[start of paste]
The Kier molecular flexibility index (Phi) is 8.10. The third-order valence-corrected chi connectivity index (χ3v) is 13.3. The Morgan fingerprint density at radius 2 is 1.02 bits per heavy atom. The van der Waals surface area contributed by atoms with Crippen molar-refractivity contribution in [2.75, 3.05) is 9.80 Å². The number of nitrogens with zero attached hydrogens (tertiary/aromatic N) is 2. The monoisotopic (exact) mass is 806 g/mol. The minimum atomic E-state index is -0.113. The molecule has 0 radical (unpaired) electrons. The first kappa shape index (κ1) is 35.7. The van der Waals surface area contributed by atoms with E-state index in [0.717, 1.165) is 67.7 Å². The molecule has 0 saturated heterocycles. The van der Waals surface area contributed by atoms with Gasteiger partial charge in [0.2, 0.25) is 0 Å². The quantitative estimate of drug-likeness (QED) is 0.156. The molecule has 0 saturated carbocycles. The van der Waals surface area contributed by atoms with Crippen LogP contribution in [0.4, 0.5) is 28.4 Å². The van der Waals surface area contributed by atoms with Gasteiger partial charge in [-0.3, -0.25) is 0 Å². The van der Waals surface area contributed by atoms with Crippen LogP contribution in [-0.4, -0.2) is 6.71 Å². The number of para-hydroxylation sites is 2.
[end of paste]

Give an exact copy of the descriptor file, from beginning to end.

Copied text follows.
The Kier molecular flexibility index (Phi) is 8.10. The third-order valence-corrected chi connectivity index (χ3v) is 13.3. The Morgan fingerprint density at radius 2 is 1.02 bits per heavy atom. The van der Waals surface area contributed by atoms with Crippen molar-refractivity contribution in [2.75, 3.05) is 9.80 Å². The number of nitrogens with zero attached hydrogens (tertiary/aromatic N) is 2. The monoisotopic (exact) mass is 806 g/mol. The minimum atomic E-state index is -0.113. The molecule has 0 radical (unpaired) electrons. The first kappa shape index (κ1) is 35.7. The van der Waals surface area contributed by atoms with E-state index in [0.717, 1.165) is 67.7 Å². The molecule has 0 saturated heterocycles. The van der Waals surface area contributed by atoms with Gasteiger partial charge in [0.2, 0.25) is 0 Å². The quantitative estimate of drug-likeness (QED) is 0.156. The molecule has 0 saturated carbocycles. The van der Waals surface area contributed by atoms with Crippen LogP contribution in [0.4, 0.5) is 28.4 Å². The van der Waals surface area contributed by atoms with Gasteiger partial charge in [-0.3, -0.25) is 0 Å². The van der Waals surface area contributed by atoms with Crippen LogP contribution in [-0.4, -0.2) is 6.71 Å². The number of para-hydroxylation sites is 2.